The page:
Columbia artist McClellan Douglas gives back to community - DatelineCarolina

Emerging artist brings humor and humility to Columbia arts scene

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McClellan Douglas' mural of a jester on The Village Idiot pub, which he painted in 2004, looks down toward Saluda Street in Five Points. McClellan Douglas' mural of a jester on The Village Idiot pub, which he painted in 2004, looks down toward Saluda Street in Five Points.
With the front door open and music playing, Douglas uses his home as a studio where he paints. Douglas, who is a Columbia native, is a self-taught artist, photographer, writer and cook. With the front door open and music playing, Douglas uses his home as a studio where he paints. Douglas, who is a Columbia native, is a self-taught artist, photographer, writer and cook.

By Ashley Hotham
Edited by Tas Anjarwalla

As he sits back in his worn and faded wing chair, self-taught artist McClellan Douglas looks around his sunlit living room and takes inventory of his work. His portraits and other work, including a large mural of a jester that adorns the side of The Village Idiot bar in Five Points, can be seen throughout Columbia.

But unlike "Chicken Man" Ernest Lee or Blue Sky, whose works are instantly recognized, Douglas remains largely unknown.

Douglas, 31, has had his share of adversity. But those who know him use words like "jokester" and "jester" to describe a man whose buoyancy and humor help his community, whether it's mentoring others, widening the city's artistic landscape, creating a holiday gingerbread house for the Governor's Mansion or, as one friend says, making the best spinach artichoke dip he's ever tasted.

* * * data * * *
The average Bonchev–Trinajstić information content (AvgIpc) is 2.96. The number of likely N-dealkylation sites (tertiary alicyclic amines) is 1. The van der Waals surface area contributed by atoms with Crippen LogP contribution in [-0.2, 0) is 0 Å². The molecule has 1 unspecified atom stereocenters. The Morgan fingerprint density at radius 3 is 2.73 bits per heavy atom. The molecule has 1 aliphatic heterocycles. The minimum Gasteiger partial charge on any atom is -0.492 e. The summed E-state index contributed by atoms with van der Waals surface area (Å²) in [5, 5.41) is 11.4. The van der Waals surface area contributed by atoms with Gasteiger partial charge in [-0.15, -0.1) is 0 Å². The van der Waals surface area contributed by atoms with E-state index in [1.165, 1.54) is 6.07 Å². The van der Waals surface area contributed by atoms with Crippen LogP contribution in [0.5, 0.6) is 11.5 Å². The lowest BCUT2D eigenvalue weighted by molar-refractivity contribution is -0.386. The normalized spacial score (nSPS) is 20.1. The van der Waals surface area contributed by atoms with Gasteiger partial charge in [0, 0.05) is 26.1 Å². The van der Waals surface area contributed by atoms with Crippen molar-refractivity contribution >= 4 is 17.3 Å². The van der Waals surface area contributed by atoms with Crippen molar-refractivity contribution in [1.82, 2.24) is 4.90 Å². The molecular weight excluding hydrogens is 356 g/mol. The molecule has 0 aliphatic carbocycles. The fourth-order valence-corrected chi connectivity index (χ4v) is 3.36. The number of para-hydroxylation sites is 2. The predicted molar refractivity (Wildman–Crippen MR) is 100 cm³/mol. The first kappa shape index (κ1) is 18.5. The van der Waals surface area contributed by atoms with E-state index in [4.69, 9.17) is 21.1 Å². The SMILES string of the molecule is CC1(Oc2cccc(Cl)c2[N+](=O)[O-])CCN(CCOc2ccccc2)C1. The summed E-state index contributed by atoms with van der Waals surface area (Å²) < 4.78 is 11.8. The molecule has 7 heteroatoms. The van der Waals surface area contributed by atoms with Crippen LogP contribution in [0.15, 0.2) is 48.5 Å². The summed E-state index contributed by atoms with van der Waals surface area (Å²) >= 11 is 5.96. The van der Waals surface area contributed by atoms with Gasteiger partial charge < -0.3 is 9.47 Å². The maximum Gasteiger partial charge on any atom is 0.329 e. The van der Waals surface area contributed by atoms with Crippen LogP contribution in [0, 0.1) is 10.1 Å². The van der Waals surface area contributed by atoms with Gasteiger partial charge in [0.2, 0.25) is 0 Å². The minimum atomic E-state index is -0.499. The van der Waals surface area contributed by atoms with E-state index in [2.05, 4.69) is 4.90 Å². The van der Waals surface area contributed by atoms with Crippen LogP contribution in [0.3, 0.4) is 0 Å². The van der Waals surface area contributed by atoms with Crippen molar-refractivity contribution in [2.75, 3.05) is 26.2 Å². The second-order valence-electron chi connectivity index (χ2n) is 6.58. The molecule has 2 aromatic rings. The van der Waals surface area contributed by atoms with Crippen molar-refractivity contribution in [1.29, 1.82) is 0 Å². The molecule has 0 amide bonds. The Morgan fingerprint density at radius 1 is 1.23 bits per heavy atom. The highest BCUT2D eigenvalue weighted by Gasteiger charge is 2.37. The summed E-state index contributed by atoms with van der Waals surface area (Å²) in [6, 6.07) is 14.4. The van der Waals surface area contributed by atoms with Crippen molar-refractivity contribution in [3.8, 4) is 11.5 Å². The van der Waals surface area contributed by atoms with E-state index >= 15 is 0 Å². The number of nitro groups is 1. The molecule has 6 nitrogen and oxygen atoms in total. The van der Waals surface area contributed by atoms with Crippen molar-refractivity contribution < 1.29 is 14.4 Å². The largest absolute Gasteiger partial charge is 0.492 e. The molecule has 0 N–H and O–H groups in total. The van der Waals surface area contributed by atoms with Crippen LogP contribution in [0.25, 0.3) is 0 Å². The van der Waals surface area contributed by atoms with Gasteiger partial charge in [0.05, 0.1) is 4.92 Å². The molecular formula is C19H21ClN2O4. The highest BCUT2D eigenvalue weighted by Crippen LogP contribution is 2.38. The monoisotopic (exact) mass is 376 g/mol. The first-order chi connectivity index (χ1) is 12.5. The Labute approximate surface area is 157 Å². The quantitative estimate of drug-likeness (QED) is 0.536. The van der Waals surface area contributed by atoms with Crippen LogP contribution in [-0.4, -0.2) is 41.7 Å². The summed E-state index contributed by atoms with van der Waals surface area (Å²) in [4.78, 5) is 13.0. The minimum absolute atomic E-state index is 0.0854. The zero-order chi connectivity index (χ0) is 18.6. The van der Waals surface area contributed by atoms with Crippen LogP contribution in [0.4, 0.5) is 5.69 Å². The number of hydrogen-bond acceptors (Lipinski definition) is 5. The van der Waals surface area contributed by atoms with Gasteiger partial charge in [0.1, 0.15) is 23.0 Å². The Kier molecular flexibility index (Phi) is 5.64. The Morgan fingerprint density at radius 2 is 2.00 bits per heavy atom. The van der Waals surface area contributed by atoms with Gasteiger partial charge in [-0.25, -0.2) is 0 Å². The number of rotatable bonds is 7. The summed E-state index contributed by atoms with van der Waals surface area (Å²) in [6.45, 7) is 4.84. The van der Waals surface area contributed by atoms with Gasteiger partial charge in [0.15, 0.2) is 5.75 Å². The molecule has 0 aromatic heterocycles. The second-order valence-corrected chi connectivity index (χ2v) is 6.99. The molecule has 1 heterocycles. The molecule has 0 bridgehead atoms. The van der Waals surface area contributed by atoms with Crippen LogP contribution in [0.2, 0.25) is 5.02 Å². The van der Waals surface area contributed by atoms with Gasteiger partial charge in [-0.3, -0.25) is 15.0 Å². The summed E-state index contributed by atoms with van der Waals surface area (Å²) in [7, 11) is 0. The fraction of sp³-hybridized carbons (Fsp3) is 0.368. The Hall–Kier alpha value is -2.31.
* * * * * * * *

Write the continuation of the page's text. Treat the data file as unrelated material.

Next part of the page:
Through experimentation and practice, Douglas, whose exposure is mostly word-of-mouth, has become proficient in media that include faux-finishing, trompe l'oeil and hand painted signs. And then there's his cooking. But he especially enjoys painting portraits.

"I get huge satisfaction from capturing expressions from people," he says.

Mary Beth Gillis, a family friend, says she owns six of Douglas' paintings, mostly portraits of her nieces and nephews. Gillis says she fell in love with Douglas' work and its informality when she saw his "Spilt Milk" painting on Facebook. For instance, she says, instead of painting her nephew posed and clean, Douglas included details like sand on his face at the beach to capture the natural human aspect of the setting.

It was a recurring nightmare that helped Douglas realize his talent. He says that when he was 8 or 9, he would dream about looking over the side of a boat in the middle of a lake and seeing a decrepit woman beneath the water who would violently take hold of his arm and drag him back down with her.

His mother, Margaret Ford, encouraged him to draw the woman from his dreams and burn the image to free him. Douglas says he was amazed he could take a vision from his dreams and vividly and accurately draw it. He never had the nightmare again.